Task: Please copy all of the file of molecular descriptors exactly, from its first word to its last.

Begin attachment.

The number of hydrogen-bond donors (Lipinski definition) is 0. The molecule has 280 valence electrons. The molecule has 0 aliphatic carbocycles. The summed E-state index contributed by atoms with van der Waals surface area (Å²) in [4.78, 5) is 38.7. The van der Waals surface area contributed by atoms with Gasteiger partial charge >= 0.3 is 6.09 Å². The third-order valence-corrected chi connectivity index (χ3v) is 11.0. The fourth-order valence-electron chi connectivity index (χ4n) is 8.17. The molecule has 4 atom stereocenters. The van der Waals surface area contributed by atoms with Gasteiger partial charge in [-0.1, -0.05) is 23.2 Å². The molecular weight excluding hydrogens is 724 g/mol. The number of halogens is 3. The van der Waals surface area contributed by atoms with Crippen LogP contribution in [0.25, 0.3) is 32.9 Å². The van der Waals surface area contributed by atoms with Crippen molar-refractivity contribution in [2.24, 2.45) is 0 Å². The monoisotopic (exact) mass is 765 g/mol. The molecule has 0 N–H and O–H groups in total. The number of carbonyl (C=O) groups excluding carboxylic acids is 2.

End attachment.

The number of hydrogen-bond donors (Lipinski definition) is 0. The molecule has 280 valence electrons. The molecule has 0 aliphatic carbocycles. The summed E-state index contributed by atoms with van der Waals surface area (Å²) in [4.78, 5) is 38.7. The van der Waals surface area contributed by atoms with Gasteiger partial charge >= 0.3 is 6.09 Å². The third-order valence-corrected chi connectivity index (χ3v) is 11.0. The fourth-order valence-electron chi connectivity index (χ4n) is 8.17. The molecule has 4 atom stereocenters. The van der Waals surface area contributed by atoms with Gasteiger partial charge in [-0.1, -0.05) is 23.2 Å². The molecular weight excluding hydrogens is 724 g/mol. The number of halogens is 3. The van der Waals surface area contributed by atoms with Crippen LogP contribution in [0.25, 0.3) is 32.9 Å². The van der Waals surface area contributed by atoms with Crippen molar-refractivity contribution in [2.24, 2.45) is 0 Å². The monoisotopic (exact) mass is 765 g/mol. The molecule has 0 N–H and O–H groups in total. The number of carbonyl (C=O) groups excluding carboxylic acids is 2.